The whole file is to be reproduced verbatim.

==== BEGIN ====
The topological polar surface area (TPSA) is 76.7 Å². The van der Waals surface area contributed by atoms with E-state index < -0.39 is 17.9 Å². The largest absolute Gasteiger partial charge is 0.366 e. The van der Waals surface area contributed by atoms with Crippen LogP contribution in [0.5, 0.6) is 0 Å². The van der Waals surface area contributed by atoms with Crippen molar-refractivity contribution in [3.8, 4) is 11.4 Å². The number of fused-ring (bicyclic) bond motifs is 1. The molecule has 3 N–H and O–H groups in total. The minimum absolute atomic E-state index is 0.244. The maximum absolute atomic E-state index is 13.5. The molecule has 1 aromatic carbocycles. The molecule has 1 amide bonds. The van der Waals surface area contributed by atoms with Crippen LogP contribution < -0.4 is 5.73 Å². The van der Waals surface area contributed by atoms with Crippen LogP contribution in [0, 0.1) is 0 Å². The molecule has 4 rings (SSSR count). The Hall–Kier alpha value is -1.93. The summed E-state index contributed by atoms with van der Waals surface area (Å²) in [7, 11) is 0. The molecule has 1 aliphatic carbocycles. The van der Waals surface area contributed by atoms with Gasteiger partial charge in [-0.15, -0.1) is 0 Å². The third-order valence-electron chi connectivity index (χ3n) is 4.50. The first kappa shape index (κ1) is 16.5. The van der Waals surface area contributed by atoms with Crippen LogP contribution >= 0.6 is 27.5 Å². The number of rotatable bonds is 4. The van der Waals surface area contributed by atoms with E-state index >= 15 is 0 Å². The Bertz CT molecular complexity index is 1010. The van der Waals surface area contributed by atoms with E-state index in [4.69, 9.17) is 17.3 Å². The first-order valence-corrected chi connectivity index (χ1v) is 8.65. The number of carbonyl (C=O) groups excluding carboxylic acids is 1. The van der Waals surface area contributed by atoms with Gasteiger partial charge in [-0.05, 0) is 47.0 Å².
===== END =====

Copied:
The topological polar surface area (TPSA) is 76.7 Å². The van der Waals surface area contributed by atoms with E-state index < -0.39 is 17.9 Å². The largest absolute Gasteiger partial charge is 0.366 e. The van der Waals surface area contributed by atoms with Crippen LogP contribution in [0.5, 0.6) is 0 Å². The van der Waals surface area contributed by atoms with Crippen molar-refractivity contribution in [3.8, 4) is 11.4 Å². The number of fused-ring (bicyclic) bond motifs is 1. The molecule has 3 N–H and O–H groups in total. The minimum absolute atomic E-state index is 0.244. The maximum absolute atomic E-state index is 13.5. The molecule has 1 aromatic carbocycles. The molecule has 1 amide bonds. The van der Waals surface area contributed by atoms with Crippen LogP contribution < -0.4 is 5.73 Å². The van der Waals surface area contributed by atoms with Crippen LogP contribution in [0, 0.1) is 0 Å². The molecule has 4 rings (SSSR count). The Hall–Kier alpha value is -1.93. The summed E-state index contributed by atoms with van der Waals surface area (Å²) in [7, 11) is 0. The molecule has 1 aliphatic carbocycles. The van der Waals surface area contributed by atoms with Gasteiger partial charge in [-0.15, -0.1) is 0 Å². The third-order valence-electron chi connectivity index (χ3n) is 4.50. The first kappa shape index (κ1) is 16.5. The van der Waals surface area contributed by atoms with Crippen LogP contribution >= 0.6 is 27.5 Å². The number of rotatable bonds is 4. The van der Waals surface area contributed by atoms with E-state index >= 15 is 0 Å². The Bertz CT molecular complexity index is 1010. The van der Waals surface area contributed by atoms with E-state index in [4.69, 9.17) is 17.3 Å². The first-order valence-corrected chi connectivity index (χ1v) is 8.65. The number of carbonyl (C=O) groups excluding carboxylic acids is 1. The van der Waals surface area contributed by atoms with Gasteiger partial charge in [-0.05, 0) is 47.0 Å².